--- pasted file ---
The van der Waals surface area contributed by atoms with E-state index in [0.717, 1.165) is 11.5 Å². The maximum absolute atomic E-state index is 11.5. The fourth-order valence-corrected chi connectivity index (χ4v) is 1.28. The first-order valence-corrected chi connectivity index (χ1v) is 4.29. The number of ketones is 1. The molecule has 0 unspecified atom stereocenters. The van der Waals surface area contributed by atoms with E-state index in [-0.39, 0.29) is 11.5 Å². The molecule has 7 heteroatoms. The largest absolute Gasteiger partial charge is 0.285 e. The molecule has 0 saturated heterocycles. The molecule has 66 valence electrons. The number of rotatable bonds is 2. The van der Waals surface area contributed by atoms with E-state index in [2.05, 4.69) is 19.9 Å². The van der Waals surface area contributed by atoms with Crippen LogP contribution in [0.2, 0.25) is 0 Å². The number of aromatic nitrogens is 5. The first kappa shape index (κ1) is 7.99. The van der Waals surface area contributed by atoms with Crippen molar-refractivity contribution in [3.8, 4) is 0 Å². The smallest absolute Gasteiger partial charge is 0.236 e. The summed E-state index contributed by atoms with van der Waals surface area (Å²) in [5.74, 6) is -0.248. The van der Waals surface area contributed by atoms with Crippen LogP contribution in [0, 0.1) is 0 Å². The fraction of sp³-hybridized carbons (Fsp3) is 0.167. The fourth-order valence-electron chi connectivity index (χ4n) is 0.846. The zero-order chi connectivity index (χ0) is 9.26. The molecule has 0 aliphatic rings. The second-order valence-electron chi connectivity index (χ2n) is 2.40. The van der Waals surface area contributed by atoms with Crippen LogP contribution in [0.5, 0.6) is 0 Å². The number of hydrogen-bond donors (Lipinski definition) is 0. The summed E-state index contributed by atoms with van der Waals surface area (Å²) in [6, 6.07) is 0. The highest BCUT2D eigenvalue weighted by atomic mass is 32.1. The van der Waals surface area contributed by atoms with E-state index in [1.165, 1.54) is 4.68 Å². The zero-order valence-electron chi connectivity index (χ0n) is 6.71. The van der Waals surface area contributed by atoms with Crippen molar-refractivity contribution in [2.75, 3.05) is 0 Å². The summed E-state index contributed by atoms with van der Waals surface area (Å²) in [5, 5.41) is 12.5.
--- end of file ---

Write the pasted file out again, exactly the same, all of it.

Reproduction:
The van der Waals surface area contributed by atoms with E-state index in [0.717, 1.165) is 11.5 Å². The maximum absolute atomic E-state index is 11.5. The fourth-order valence-corrected chi connectivity index (χ4v) is 1.28. The first-order valence-corrected chi connectivity index (χ1v) is 4.29. The number of ketones is 1. The molecule has 0 unspecified atom stereocenters. The van der Waals surface area contributed by atoms with E-state index in [-0.39, 0.29) is 11.5 Å². The molecule has 7 heteroatoms. The largest absolute Gasteiger partial charge is 0.285 e. The molecule has 0 saturated heterocycles. The molecule has 66 valence electrons. The number of rotatable bonds is 2. The van der Waals surface area contributed by atoms with E-state index in [2.05, 4.69) is 19.9 Å². The van der Waals surface area contributed by atoms with Crippen LogP contribution in [0.2, 0.25) is 0 Å². The number of aromatic nitrogens is 5. The first kappa shape index (κ1) is 7.99. The van der Waals surface area contributed by atoms with Crippen molar-refractivity contribution in [3.8, 4) is 0 Å². The smallest absolute Gasteiger partial charge is 0.236 e. The summed E-state index contributed by atoms with van der Waals surface area (Å²) in [5.74, 6) is -0.248. The van der Waals surface area contributed by atoms with Crippen LogP contribution in [0, 0.1) is 0 Å². The fraction of sp³-hybridized carbons (Fsp3) is 0.167. The fourth-order valence-electron chi connectivity index (χ4n) is 0.846. The zero-order chi connectivity index (χ0) is 9.26. The molecule has 0 aliphatic rings. The second-order valence-electron chi connectivity index (χ2n) is 2.40. The van der Waals surface area contributed by atoms with Crippen LogP contribution in [0.5, 0.6) is 0 Å². The number of hydrogen-bond donors (Lipinski definition) is 0. The summed E-state index contributed by atoms with van der Waals surface area (Å²) in [6, 6.07) is 0. The highest BCUT2D eigenvalue weighted by atomic mass is 32.1. The van der Waals surface area contributed by atoms with E-state index in [1.165, 1.54) is 4.68 Å². The zero-order valence-electron chi connectivity index (χ0n) is 6.71. The van der Waals surface area contributed by atoms with Crippen molar-refractivity contribution in [2.75, 3.05) is 0 Å². The summed E-state index contributed by atoms with van der Waals surface area (Å²) in [5, 5.41) is 12.5.